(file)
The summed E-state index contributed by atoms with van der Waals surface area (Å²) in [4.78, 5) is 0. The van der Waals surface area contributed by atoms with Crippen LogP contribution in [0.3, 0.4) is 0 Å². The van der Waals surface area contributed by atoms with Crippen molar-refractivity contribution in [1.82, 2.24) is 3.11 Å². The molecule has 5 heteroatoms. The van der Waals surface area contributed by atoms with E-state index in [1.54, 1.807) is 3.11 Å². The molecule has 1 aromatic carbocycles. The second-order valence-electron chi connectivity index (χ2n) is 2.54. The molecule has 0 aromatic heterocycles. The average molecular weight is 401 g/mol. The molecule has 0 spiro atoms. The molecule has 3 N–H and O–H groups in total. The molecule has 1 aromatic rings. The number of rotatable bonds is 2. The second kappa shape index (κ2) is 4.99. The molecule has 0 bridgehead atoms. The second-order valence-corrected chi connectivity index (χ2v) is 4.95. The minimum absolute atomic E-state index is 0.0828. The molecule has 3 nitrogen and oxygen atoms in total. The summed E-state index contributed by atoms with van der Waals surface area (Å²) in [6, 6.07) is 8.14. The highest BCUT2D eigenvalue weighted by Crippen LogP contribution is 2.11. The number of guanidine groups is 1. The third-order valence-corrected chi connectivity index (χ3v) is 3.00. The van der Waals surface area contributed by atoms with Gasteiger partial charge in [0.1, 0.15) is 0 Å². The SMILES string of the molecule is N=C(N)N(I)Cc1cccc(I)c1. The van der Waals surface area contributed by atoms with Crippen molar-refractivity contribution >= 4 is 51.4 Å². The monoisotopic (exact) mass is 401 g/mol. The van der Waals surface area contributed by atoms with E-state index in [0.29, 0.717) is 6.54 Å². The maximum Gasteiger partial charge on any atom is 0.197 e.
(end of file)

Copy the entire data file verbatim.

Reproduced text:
The summed E-state index contributed by atoms with van der Waals surface area (Å²) in [4.78, 5) is 0. The van der Waals surface area contributed by atoms with Crippen LogP contribution in [0.3, 0.4) is 0 Å². The van der Waals surface area contributed by atoms with Crippen molar-refractivity contribution in [1.82, 2.24) is 3.11 Å². The molecule has 5 heteroatoms. The van der Waals surface area contributed by atoms with E-state index in [1.54, 1.807) is 3.11 Å². The molecule has 1 aromatic carbocycles. The second-order valence-electron chi connectivity index (χ2n) is 2.54. The molecule has 0 aromatic heterocycles. The average molecular weight is 401 g/mol. The molecule has 0 spiro atoms. The molecule has 3 N–H and O–H groups in total. The molecule has 1 aromatic rings. The number of rotatable bonds is 2. The second kappa shape index (κ2) is 4.99. The molecule has 0 bridgehead atoms. The second-order valence-corrected chi connectivity index (χ2v) is 4.95. The minimum absolute atomic E-state index is 0.0828. The molecule has 3 nitrogen and oxygen atoms in total. The summed E-state index contributed by atoms with van der Waals surface area (Å²) in [6, 6.07) is 8.14. The highest BCUT2D eigenvalue weighted by Crippen LogP contribution is 2.11. The number of guanidine groups is 1. The third-order valence-corrected chi connectivity index (χ3v) is 3.00. The van der Waals surface area contributed by atoms with Gasteiger partial charge in [0.1, 0.15) is 0 Å². The SMILES string of the molecule is N=C(N)N(I)Cc1cccc(I)c1. The van der Waals surface area contributed by atoms with Crippen molar-refractivity contribution >= 4 is 51.4 Å². The monoisotopic (exact) mass is 401 g/mol. The van der Waals surface area contributed by atoms with E-state index in [0.29, 0.717) is 6.54 Å². The maximum Gasteiger partial charge on any atom is 0.197 e.